He rammed into another Stalin tank. It's driver was stunned, frantic. He couldn't get a half-second to aim his gun. So Alvarez rammed him again. And again. And again, finally splitting the Stalin's barrel and forcing its surrender.

These things went on for three days, my friends. But here's what Peggy Noonan wrote in the Wall Street Journal last year on the invasion's 40th anniversary: "The battle lasted half a day and the men quickly surrendered." Et Tu Peggy! You expect this from reporters credentialed by the Castro government, because they're no longer reporters; they're stenographers. They walk in gaping with imbecile grins, sit down, and write down whatever Fidel or his propagandists tell them. That 's how the howler that Castro's forces suffered "151 casualties" in the Bay Of Pigs battle got into Time, Newsweek, Yahoo, MSNBC, AP, UPI --and yes, sadly-the WSJ last year at this time.

Any of the dozens of Cuban-American websites could refute this conclusively, as could any of the books written about the invasion, even those written by liberals like Haynes Johnson and Peter Wyden. They'd show that Castro's forces suffered casualties almost TWENTY TIMES that number. But why bother when you're a stenographer?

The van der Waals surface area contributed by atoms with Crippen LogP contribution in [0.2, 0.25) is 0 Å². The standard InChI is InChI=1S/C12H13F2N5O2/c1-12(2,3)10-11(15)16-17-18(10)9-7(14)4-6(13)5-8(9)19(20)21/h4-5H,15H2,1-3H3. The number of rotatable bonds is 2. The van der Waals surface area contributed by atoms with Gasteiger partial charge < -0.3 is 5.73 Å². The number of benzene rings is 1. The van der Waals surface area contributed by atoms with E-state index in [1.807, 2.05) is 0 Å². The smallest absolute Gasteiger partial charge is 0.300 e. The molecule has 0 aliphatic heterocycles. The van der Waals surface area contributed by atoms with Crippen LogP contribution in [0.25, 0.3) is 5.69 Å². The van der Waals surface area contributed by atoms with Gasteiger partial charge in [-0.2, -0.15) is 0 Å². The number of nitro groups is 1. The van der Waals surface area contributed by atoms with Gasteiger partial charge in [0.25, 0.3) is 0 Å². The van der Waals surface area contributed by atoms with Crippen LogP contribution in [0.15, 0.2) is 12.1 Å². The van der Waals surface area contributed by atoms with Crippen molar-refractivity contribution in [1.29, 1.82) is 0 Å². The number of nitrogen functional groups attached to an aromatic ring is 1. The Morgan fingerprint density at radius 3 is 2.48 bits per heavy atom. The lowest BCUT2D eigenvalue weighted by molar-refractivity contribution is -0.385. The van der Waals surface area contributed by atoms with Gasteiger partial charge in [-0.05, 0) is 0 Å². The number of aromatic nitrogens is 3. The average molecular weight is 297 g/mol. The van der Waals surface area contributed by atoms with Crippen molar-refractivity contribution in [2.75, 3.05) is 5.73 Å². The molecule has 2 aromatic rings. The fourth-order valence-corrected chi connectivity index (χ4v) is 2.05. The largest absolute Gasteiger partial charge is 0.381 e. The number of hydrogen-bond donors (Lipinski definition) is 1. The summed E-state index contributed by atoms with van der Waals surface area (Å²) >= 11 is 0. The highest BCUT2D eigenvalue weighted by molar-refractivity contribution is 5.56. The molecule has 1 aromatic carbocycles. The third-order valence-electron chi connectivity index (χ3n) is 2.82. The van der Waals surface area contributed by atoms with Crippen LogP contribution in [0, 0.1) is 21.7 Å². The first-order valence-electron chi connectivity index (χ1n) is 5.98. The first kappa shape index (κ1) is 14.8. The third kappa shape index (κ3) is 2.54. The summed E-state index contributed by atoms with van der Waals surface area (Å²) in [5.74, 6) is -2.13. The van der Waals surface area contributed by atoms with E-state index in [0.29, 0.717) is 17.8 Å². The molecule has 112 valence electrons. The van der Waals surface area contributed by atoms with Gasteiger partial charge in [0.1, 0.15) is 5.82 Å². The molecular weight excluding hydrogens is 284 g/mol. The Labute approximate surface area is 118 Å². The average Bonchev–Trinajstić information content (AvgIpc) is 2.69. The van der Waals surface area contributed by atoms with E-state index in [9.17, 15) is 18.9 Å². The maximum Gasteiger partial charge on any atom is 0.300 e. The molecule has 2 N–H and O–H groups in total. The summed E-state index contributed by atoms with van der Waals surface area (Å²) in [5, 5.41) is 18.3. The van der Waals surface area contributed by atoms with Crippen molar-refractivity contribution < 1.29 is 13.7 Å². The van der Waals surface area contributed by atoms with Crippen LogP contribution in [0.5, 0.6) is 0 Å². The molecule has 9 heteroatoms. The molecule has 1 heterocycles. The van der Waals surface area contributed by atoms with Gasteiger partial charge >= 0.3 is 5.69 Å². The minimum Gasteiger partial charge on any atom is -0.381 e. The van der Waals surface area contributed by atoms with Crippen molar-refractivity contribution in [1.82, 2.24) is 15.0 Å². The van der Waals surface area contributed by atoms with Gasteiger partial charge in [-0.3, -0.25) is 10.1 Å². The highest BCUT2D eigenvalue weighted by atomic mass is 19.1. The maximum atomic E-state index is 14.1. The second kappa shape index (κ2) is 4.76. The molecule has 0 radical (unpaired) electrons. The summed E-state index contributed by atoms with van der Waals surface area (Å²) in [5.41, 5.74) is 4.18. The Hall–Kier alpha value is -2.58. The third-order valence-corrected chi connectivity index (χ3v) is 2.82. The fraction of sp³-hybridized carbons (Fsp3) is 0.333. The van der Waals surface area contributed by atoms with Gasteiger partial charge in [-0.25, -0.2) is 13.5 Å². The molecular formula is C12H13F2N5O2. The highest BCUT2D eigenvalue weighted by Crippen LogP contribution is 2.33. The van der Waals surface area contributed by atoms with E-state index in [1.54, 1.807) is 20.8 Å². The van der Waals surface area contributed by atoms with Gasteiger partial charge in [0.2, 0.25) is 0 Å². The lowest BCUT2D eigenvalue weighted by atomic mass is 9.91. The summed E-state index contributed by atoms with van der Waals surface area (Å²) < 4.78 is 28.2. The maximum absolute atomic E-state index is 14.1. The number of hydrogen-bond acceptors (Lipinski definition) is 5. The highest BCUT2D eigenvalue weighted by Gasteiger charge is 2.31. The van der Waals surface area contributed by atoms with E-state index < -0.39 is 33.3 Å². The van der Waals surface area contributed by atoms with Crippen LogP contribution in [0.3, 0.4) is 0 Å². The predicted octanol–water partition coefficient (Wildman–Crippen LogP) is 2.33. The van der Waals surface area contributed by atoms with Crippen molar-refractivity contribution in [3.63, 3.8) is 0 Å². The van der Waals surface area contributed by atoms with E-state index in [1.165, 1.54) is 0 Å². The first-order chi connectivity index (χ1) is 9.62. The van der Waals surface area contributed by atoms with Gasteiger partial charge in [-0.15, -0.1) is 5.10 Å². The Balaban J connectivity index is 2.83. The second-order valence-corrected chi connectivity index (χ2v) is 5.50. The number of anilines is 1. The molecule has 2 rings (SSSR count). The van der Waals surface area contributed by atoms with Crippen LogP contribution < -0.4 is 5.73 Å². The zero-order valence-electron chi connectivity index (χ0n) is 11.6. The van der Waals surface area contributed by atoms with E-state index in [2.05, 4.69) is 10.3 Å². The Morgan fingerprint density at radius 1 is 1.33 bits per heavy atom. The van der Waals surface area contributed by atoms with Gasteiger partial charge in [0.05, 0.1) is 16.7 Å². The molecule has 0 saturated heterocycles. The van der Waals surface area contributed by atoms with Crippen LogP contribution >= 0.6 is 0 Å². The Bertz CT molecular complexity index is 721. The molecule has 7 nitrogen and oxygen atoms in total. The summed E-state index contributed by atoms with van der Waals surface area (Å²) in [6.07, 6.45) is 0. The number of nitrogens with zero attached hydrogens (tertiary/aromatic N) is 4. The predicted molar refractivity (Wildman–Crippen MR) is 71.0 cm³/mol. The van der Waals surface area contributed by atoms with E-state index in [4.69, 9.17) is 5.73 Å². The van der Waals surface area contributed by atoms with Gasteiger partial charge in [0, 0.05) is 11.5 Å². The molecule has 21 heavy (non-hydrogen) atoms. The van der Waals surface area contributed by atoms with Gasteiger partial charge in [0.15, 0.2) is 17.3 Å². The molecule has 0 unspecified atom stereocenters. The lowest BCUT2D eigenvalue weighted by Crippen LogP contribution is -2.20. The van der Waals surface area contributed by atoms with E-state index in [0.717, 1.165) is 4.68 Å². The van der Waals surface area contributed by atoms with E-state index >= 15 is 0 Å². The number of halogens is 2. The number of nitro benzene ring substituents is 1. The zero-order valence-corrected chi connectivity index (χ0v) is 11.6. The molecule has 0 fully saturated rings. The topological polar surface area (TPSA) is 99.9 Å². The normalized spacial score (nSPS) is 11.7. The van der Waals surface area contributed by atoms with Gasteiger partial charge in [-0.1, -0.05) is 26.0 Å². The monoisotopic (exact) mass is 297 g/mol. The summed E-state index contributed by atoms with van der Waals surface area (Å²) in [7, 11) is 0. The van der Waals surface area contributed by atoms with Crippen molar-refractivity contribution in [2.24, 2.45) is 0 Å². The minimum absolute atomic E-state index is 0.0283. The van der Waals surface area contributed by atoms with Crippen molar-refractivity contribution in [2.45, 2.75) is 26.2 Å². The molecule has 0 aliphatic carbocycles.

You'd never know about these men's heroism from the mainstream media. Indeed you'd get the impression the anti-Castro invaders were all scoundrels and cowards; at worst, mercenaries; at best, hopeless bumblers.

The question of "air support" over the invasion still haunts. Camelot groupies have a point when they claim that U.S. air support was ever part of the plan. Ah, but control of the skies was. The original plan (but how many battles go by this?) was for Cuban exile pilots flying from bases in Nicaragua to totally destroy Castro's air force, before the invasion. So Castro would have no air power to bring against the invaders.

But then JFK, eager to hide the U.S. hand, (yeah boy! That was a BIG secret!) canceled 70 per cent of these air strikes. This left Castro's planes free to sink the ammo and supply ships, and wreak general havoc over the invasion site.

That's when some air support was desperately needed. That's when two planes from the carrier Essex, (which was lying right offshore, its pilots pounding their fists and screaming in tears of desperate rage against Washington.) might have flown in, engaged a few Castro planes and changed the course of the battle-and thus of history.

Chief of Naval Operations Admiral Arleigh Burke (a man responsible for some dynamite dive sites in the Pacific today, by the way. These consist of the shell-riddled carcases of about half the Japanese fleet circa 1944) knew the stakes in Cuba at the time. And he came damn near a mutiny.

He wouldn't let up. "Two planes, Mr President." He pleaded with JFK, fighting to keep his composure. "That's all they need."